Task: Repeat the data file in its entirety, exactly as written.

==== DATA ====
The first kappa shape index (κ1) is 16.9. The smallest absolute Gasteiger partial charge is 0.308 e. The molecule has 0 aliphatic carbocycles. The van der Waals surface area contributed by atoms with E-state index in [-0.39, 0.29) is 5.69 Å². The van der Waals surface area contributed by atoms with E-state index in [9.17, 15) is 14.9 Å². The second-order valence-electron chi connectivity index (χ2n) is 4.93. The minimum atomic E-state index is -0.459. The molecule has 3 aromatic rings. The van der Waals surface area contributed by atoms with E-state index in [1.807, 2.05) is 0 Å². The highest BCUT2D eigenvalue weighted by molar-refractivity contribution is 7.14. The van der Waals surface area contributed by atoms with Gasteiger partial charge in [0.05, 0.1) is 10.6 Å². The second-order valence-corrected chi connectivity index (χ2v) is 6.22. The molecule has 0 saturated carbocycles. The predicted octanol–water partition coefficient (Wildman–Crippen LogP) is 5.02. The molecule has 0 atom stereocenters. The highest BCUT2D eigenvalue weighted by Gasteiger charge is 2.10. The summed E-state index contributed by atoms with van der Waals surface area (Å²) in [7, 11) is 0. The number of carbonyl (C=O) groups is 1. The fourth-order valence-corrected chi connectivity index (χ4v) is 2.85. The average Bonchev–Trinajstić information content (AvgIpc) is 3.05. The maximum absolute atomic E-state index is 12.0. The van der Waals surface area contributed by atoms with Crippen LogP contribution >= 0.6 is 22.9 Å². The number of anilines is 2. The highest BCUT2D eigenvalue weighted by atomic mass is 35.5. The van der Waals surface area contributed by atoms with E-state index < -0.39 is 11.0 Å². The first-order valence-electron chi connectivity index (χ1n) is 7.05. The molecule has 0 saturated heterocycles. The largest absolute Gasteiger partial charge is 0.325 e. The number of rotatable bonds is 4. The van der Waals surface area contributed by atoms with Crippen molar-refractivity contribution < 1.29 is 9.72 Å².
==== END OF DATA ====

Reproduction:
The first kappa shape index (κ1) is 16.9. The smallest absolute Gasteiger partial charge is 0.308 e. The molecule has 0 aliphatic carbocycles. The van der Waals surface area contributed by atoms with E-state index in [-0.39, 0.29) is 5.69 Å². The van der Waals surface area contributed by atoms with E-state index in [9.17, 15) is 14.9 Å². The second-order valence-electron chi connectivity index (χ2n) is 4.93. The minimum atomic E-state index is -0.459. The molecule has 3 aromatic rings. The van der Waals surface area contributed by atoms with E-state index in [1.807, 2.05) is 0 Å². The highest BCUT2D eigenvalue weighted by molar-refractivity contribution is 7.14. The van der Waals surface area contributed by atoms with Gasteiger partial charge in [0.05, 0.1) is 10.6 Å². The second-order valence-corrected chi connectivity index (χ2v) is 6.22. The molecule has 0 saturated carbocycles. The predicted octanol–water partition coefficient (Wildman–Crippen LogP) is 5.02. The molecule has 0 atom stereocenters. The highest BCUT2D eigenvalue weighted by Gasteiger charge is 2.10. The summed E-state index contributed by atoms with van der Waals surface area (Å²) in [7, 11) is 0. The number of carbonyl (C=O) groups is 1. The fourth-order valence-corrected chi connectivity index (χ4v) is 2.85. The average Bonchev–Trinajstić information content (AvgIpc) is 3.05. The maximum absolute atomic E-state index is 12.0. The van der Waals surface area contributed by atoms with Crippen LogP contribution >= 0.6 is 22.9 Å². The number of anilines is 2. The highest BCUT2D eigenvalue weighted by atomic mass is 35.5. The van der Waals surface area contributed by atoms with E-state index < -0.39 is 11.0 Å². The first-order valence-electron chi connectivity index (χ1n) is 7.05. The molecule has 0 saturated heterocycles. The largest absolute Gasteiger partial charge is 0.325 e. The number of rotatable bonds is 4. The van der Waals surface area contributed by atoms with Crippen molar-refractivity contribution < 1.29 is 9.72 Å².